“Why does it have to hurt?”
Ilana Glazer and I have reached a mutual conclusion whilst pondering the complexities of OB-GYN healthcare in America, specifically speculums and lubed-up ultrasound probes searching for alien life forms.
I relay a story to Glazer of getting emotional with a Nurse Practitioner who did a gentle Pap smear on me. She handed me tissues for the tears streaming down my face as I told her, “Thank you for being so kind.”
“There is something that has been continually clarifying in my pregnancy,” the actress says seated in a swivel chair obstructed by her signature curls while having her makeup applied, “It’s horrifying that women are second class citizens across all socioeconomic statuses, all across the world and on a varying degree of wealth and race, all these qualifiers that fit us into boxes. The unspoken violations from minuscule to enormous and egregious are constant. I had a gynecologist tell me as well, “This is gonna hurt.” It’s like, why is it?”
I’ve never seen anyone in a more laborious state. Within the next few weeks, she is due to give birth to a baby and a new Hulu feature-length film, False Positive, a bizarre mix of horror and fantasy she co-wrote with friend and frequent collaborator John Lee. Ilana describes her debut feature as “a horror movie about the patriarchy as it’s expressed through medicine — and pregnancy medicine in particular.” It’s a very different story than I am used to for entertainment. A mindfuck really. A character I certainly would not expect from Ilana, but it’s also a film with Hollywood stars playing roles so unlike themselves it’s hard to imagine them in anything else.
Watching False Positive is like a fever dream. Rosemary’s Baby would be too easy a comparison, this film is a dark twisted tale of patriarchy and women’s bodies that seems to crawl into you. Ilana’s character Lucy moves on the screen in muted colors wearing fine jewelry married to Justin Theroux. She is flawlessly hard-working and put together. They live a cushy New York life, one of wall-to-ceiling windows apartments and clawfoot tubs, expensive health insurance, jobs in the haute bourgeoisie class. It looks perfect on paper. First comes love, then marriage but then the stalled baby in the carriage has them painfully going through the motions of trying to get pregnant.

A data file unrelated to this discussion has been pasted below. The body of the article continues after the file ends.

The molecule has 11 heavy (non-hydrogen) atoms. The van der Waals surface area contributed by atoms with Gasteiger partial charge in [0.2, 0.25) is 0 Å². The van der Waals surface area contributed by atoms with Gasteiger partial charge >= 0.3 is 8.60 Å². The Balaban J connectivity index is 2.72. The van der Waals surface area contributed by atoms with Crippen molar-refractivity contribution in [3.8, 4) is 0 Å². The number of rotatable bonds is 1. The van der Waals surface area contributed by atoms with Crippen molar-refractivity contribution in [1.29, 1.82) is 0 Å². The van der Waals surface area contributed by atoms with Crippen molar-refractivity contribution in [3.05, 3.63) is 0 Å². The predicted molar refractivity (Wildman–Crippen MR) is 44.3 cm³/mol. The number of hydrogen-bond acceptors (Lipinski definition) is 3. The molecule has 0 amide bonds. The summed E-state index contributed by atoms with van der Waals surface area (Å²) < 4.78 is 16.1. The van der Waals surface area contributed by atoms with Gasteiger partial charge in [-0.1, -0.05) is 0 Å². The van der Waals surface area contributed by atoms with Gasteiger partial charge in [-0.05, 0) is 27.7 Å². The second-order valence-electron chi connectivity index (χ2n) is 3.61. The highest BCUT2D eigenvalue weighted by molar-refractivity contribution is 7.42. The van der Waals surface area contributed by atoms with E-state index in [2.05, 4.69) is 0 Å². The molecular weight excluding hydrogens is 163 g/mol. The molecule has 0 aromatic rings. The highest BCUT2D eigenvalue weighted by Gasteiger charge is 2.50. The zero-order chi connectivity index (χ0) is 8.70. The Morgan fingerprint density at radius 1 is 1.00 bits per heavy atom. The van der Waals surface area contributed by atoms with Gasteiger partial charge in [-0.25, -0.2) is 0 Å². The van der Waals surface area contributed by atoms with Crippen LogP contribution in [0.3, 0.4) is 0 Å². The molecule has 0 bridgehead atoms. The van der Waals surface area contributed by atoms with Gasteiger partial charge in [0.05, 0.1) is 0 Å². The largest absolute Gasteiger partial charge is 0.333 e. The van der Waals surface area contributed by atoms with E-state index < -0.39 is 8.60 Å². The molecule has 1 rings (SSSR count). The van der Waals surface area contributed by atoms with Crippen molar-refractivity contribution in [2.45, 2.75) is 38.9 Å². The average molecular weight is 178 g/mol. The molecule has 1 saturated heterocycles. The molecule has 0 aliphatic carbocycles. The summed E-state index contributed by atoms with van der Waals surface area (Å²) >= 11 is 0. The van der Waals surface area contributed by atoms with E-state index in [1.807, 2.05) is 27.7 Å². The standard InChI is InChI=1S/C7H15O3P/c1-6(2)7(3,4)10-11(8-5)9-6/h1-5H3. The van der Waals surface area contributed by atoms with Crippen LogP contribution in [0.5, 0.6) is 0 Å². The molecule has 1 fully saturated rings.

The subject of fertility is jarring for most as a conversation starter, False Positive immediately turns the lens into the lives of a couple going through infertility treatments. Within the first few minutes, the lexicons of the female body are normalized as the viewer goes into a very personal, very intimate, very uncomfortable journey that is a conversation that only seems to happen between couples. Pierce Brosnan on screen as Dr. Hindle is a triggering reminder of the many tops of the male doctor heads that have been poking and prodding in my own body. The diagnosing of sonograms, and lab results while I lay open on a cold table. It’s sinister in style but more so an unsettling commentary on the healthcare system in America. Even though Lucy and Adrian’s doctor visits are in beautiful spaces using high-grade instruments, the film shows how the Goliath of the healthcare industry sucks you in alive. The, “That’s just how it is” nightmare of it all. Lucy seems to be fighting back against this in all her privilege while highlighting privilege.